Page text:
In today’s Wall Street Journal, David Rivkin and I have co-authored an op-ed that offers a condensed argument that the HHS contraception mandate violates the Religious Freedom Restoration Act and the Free Exercise Clause. (My posts developing the RFRA argument more extensively are collected here.)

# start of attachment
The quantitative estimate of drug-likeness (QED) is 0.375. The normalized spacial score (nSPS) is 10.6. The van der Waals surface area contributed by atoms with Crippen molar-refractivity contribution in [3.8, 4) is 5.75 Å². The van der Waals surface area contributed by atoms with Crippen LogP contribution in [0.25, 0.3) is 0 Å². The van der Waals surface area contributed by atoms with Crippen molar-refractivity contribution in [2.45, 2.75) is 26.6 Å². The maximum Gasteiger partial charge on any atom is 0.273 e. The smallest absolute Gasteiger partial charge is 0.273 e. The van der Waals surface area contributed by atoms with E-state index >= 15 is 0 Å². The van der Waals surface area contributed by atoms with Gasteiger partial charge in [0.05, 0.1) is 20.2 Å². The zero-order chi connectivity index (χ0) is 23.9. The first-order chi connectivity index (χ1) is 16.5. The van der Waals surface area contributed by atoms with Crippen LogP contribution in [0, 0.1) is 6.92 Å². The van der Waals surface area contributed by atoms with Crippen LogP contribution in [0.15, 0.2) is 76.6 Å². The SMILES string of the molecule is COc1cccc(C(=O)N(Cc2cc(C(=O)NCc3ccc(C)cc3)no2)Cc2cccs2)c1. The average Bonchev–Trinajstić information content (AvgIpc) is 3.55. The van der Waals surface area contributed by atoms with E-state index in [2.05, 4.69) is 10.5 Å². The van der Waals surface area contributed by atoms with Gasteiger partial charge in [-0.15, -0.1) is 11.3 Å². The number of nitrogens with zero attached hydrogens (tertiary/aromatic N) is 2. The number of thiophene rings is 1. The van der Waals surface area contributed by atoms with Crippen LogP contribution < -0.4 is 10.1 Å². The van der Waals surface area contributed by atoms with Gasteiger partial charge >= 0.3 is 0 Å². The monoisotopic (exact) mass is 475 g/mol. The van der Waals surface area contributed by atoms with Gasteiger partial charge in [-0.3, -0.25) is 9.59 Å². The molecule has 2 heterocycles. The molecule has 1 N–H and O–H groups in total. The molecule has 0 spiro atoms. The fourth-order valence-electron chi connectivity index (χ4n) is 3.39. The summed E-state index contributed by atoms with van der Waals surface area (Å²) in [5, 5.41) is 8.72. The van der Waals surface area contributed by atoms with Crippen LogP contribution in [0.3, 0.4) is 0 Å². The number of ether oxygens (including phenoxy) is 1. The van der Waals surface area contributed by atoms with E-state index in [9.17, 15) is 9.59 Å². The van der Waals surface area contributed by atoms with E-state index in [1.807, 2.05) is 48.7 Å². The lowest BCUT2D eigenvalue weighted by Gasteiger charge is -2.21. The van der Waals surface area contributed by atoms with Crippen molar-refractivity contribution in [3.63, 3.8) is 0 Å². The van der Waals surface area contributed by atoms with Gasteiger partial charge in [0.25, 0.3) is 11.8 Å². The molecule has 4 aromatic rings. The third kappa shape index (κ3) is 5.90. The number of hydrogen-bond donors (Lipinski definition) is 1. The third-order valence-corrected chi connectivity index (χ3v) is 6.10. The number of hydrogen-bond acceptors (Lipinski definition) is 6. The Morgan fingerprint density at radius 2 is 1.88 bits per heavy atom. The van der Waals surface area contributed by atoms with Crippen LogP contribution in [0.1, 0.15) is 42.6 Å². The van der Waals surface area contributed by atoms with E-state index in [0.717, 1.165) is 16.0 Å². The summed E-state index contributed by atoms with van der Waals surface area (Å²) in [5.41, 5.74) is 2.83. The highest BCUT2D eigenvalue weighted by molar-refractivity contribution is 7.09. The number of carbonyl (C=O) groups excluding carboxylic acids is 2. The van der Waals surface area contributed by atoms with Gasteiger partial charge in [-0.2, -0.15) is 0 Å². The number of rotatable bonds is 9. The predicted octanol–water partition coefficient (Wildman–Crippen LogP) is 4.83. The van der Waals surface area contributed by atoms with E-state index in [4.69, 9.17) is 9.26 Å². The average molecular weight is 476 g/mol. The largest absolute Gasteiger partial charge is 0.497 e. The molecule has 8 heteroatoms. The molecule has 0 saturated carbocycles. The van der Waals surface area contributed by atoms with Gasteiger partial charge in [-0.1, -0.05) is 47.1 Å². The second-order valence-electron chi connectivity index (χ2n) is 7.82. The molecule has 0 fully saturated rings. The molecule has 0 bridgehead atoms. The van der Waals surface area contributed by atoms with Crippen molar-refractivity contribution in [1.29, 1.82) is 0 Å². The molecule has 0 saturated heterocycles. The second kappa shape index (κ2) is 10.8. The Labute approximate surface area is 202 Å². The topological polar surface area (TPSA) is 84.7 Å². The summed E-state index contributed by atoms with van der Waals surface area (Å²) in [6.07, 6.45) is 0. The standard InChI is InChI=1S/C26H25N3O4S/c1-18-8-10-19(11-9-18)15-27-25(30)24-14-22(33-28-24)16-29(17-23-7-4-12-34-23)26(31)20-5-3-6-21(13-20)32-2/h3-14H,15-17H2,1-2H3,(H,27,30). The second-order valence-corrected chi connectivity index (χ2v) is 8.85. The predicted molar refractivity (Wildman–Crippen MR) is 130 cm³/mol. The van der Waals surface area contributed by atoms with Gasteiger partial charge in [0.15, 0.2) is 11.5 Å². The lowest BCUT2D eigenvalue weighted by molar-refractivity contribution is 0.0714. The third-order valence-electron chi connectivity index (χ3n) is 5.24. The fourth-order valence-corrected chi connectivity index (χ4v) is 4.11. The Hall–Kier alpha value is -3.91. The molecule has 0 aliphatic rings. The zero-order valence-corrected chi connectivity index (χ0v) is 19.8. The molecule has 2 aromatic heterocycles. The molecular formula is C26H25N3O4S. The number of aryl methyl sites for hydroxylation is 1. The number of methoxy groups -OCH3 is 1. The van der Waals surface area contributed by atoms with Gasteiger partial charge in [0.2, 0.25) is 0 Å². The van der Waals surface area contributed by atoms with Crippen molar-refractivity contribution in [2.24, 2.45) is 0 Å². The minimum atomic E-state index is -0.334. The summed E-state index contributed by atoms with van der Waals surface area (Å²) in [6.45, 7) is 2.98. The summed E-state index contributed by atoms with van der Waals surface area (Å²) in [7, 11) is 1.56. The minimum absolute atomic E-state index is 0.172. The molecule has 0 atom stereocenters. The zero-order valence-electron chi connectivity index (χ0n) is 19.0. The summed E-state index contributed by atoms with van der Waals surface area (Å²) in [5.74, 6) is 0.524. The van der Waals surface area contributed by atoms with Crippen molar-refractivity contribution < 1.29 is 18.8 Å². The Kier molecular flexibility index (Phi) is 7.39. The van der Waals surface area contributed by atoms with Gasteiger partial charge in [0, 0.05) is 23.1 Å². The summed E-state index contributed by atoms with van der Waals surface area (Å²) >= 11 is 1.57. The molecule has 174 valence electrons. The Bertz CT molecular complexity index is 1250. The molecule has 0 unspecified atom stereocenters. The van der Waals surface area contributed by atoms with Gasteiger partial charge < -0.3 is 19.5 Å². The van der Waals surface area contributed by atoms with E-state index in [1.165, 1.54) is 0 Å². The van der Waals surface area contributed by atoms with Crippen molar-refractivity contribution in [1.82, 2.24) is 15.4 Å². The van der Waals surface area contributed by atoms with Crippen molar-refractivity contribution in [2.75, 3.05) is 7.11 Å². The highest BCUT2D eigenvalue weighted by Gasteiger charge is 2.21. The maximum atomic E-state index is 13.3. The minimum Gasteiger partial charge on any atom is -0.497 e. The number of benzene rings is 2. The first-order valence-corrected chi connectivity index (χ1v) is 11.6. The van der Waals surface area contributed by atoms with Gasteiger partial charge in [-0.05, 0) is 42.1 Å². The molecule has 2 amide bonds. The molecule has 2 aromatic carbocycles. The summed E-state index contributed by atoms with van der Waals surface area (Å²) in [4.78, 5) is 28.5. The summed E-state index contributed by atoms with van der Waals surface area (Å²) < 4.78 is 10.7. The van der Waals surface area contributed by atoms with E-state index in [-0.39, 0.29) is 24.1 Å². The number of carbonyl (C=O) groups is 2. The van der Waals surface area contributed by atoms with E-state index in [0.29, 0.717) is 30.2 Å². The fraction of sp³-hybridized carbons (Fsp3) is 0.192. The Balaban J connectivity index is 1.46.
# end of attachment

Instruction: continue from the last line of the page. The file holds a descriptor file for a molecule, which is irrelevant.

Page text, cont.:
Addendum: Space limitations may have forced too elliptical a discussion of the Free Exercise point, so let me briefly elaborate it here. Deference under Employment Division v. Smith applies only to laws and policies that are neutral and generally applicable. The exclusion of a broad swath of employers from the mandate for secular reasons—e.g., the employers who have so-called “grandfathered plans” and small employers—means that the mandate isn’t neutral and generally applicable. (As the Sixth Circuit recently explained, a law is not neutral and generally applicable if it “permit[s] secular exemptions but not religious ones.” See also the Third Circuit opinion by then-Judge Alito that I discuss here.) The mandate is therefore subject to the same test under the Free Exercise Clause that it faces under RFRA, and it flunks that test for the same reasons.